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Sal Iacono was the first notable name to walk Friday night’s red carpet at NeueHouse Hollywood ahead of the world premiere of ESPN’s new 30 for 30 installment, Once Upon a Time in Queens. While he was eager to discuss his role in executive producing the series alongside that famous cousin of his, Jimmy Kimmel, Iacono couldn’t help but keep one eye on the other coast.
“It’s eight to two, right now, and the Mets are up,” Iacono, a lifelong and “diehard” New York Mets fan like Brooklyn-bred Kimmel, reported to The Hollywood Reporter upon arriving. “So, maybe they’ll take back the city once again.” [Update: The Mets did emerge victorious with a 2-1 series win over the Yankees.]
That’s the focus of Once Upon a Time in Queens — how the Mets captivated a country and secured Big Apple bragging rights over the Yankees through a thrilling (and rollercoaster) season in 1986 when the team clinched a World Series victory over the Boston Red Sox, four games to three. No mention of the team’s World Series run is complete without plenty of ink devoted to the wild Game 6 that saw the Red Sox one strike away from the championship on two occasions before the Mets came from behind with two outs and nobody on.
Plenty of airtime in the series is devoted to that game but Once Upon a Time in Queens also goes deep in telling the complete story of the Mets franchise at the time, thanks to archival footage and interviews with star players Keith Hernandez, Darryl Strawberry, Dwight Gooden, Mookie Wilson and others. The Nick Davis-directed, four-episode series debuts Sept. 14, and guests at the premiere — including Julie Bowen, Maria Menounos, Anna Camp, Oscar Nunez, Mark Feuerstein, Kimmel sidekick Guillermo Rodriguez, ESPN Film’s senior director of development Adam Neuhaus, among others — were treated to the first two.
Kimmel, arriving with wife Molly McNearney, took the baton from Iacono when he arrived to share with THR how the project came to the pair, his favorite scene from the series and what he found most surprising after revisiting the historic season for his beloved Mets.
As a lifelong Mets fan, it seems this would be a dream come true to be involved with …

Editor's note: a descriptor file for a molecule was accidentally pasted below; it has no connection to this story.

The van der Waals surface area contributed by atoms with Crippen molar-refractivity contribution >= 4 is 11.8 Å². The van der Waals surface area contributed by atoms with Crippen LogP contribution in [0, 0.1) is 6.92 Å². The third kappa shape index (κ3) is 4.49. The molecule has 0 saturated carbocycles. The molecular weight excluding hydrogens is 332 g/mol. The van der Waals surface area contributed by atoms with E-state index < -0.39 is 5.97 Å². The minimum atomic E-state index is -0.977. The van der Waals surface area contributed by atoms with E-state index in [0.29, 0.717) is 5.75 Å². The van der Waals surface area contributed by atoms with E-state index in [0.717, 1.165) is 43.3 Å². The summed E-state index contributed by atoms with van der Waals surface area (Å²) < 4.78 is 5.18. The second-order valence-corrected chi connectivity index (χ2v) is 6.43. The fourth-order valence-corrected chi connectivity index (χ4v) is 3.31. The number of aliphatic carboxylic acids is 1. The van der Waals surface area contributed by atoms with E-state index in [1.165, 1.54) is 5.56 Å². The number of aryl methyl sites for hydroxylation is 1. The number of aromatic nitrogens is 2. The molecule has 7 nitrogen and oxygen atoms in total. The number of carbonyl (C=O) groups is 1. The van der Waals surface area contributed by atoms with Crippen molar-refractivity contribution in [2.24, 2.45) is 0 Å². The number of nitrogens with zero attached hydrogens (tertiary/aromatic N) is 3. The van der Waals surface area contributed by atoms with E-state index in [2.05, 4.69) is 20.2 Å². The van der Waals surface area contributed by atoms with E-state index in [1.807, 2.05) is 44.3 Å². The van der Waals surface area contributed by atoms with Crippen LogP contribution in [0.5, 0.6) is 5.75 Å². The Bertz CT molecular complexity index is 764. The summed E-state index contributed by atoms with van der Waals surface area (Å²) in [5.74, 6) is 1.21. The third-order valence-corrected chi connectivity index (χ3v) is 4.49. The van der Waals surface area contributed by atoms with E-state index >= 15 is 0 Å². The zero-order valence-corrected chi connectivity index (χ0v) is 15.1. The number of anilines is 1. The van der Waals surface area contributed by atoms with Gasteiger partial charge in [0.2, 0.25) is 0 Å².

How did it come together?
It was totally out of the blue. It’s not something that I set out to do. There’s a guy named Nick Davis who’s a great director. He directed the Ted Williams documentary [Ted Williams: The Greatest Hitter Who Ever Lived] on PBS and he contacted us. For whatever reason, he felt we could help push this thing through, and we were very excited about it. You get contacted about a lot of things, and every once in a while, there’s something that requires no thinking. It’s an immediate, “Yes.”
What was your role? I heard you gave some notes. Did you help wrangle?
Yeah. I did more than I expected I was going to be doing (laughs.) Of course, we were involved heavily in the editing. But there’s no question, Nick did 98 percent of the work. I got some music cleared. I called LL Cool J. I got a lot of the people who are interviewed in the special, in the special. George R.R. Martin is in there. Oliver Stone. John McEnroe. Cyndi Lauper, whose music is playing right now [at the premiere]. People that you might not expect to see in a sports documentary.
I loved seeing those surprise cameos like George R.R. Martin. And I hope maybe you helped land an agent for Keith Hernandez’s cat, who makes a special appearance…
I’m glad you picked up on the cat because I think the cat is going to become internet famous.
That cat is a meme waiting to happen.
You’re absolutely right.
There are so many great moments in the series, and I’m wondering what your favorite section is? The shot of Mookie Wilson seems to be up there…
That shot is the best shot of the documentary and some of the best camera work I’ve ever seen. One of the local news guys got a shot of Mookie Wilson when … It’s hard to explain. It follows Mookie from the field to the locker room and into the celebration in one long incredible shot. The only thing you can really compare it to is Goodfellas. It’s great camera work. It never falters for a moment.
As a super fan, is there anything else in the series — either through interviews or archival footage — that surprised you?
The relationships that most of these players had with their fathers were difficult. It’s fun to see people doing drugs and sex and all of that stuff, but it’s not so much fun for them. It’s fun for them for a while. But after a while, it’s not a fun thing. It really gives you a sense of the human beings who were a part of this story.
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